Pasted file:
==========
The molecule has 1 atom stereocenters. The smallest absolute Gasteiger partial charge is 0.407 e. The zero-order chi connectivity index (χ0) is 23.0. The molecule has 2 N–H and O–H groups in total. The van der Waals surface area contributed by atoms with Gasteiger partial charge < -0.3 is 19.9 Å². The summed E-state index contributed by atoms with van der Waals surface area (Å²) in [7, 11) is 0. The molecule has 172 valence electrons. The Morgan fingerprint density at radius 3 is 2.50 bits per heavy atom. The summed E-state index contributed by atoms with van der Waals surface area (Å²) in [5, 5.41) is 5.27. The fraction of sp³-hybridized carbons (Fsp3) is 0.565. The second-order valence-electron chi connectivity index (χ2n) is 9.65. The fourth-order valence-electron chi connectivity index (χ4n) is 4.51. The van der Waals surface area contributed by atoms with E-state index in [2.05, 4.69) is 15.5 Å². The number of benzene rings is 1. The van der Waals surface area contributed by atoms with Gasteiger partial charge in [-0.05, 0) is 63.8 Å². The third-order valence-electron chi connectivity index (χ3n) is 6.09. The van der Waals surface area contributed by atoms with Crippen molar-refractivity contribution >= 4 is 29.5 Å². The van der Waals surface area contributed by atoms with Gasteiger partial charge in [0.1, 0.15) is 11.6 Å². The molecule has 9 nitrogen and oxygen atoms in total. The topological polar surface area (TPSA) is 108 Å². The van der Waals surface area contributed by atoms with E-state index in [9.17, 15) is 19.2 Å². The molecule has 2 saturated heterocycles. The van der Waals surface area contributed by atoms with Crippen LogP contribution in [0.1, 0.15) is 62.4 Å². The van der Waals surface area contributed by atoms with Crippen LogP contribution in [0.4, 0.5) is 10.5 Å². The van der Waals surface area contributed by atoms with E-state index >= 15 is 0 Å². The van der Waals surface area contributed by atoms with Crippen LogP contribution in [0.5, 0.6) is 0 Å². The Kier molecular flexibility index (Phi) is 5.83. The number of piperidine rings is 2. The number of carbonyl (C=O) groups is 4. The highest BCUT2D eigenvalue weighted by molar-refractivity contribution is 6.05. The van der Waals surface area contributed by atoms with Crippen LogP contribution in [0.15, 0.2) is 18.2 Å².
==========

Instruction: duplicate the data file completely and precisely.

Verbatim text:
The molecule has 1 atom stereocenters. The smallest absolute Gasteiger partial charge is 0.407 e. The zero-order chi connectivity index (χ0) is 23.0. The molecule has 2 N–H and O–H groups in total. The van der Waals surface area contributed by atoms with Gasteiger partial charge < -0.3 is 19.9 Å². The summed E-state index contributed by atoms with van der Waals surface area (Å²) in [7, 11) is 0. The molecule has 172 valence electrons. The Morgan fingerprint density at radius 3 is 2.50 bits per heavy atom. The summed E-state index contributed by atoms with van der Waals surface area (Å²) in [5, 5.41) is 5.27. The fraction of sp³-hybridized carbons (Fsp3) is 0.565. The second-order valence-electron chi connectivity index (χ2n) is 9.65. The fourth-order valence-electron chi connectivity index (χ4n) is 4.51. The van der Waals surface area contributed by atoms with E-state index in [2.05, 4.69) is 15.5 Å². The number of benzene rings is 1. The van der Waals surface area contributed by atoms with Gasteiger partial charge in [-0.05, 0) is 63.8 Å². The third-order valence-electron chi connectivity index (χ3n) is 6.09. The van der Waals surface area contributed by atoms with Crippen molar-refractivity contribution >= 4 is 29.5 Å². The van der Waals surface area contributed by atoms with Gasteiger partial charge in [0.1, 0.15) is 11.6 Å². The molecule has 9 nitrogen and oxygen atoms in total. The topological polar surface area (TPSA) is 108 Å². The van der Waals surface area contributed by atoms with E-state index in [9.17, 15) is 19.2 Å². The molecule has 2 saturated heterocycles. The van der Waals surface area contributed by atoms with Crippen LogP contribution in [0.1, 0.15) is 62.4 Å². The van der Waals surface area contributed by atoms with Crippen LogP contribution in [0.4, 0.5) is 10.5 Å². The van der Waals surface area contributed by atoms with E-state index >= 15 is 0 Å². The van der Waals surface area contributed by atoms with Crippen LogP contribution in [0.5, 0.6) is 0 Å². The Kier molecular flexibility index (Phi) is 5.83. The number of piperidine rings is 2. The number of carbonyl (C=O) groups is 4. The highest BCUT2D eigenvalue weighted by molar-refractivity contribution is 6.05. The van der Waals surface area contributed by atoms with Crippen LogP contribution in [0.15, 0.2) is 18.2 Å².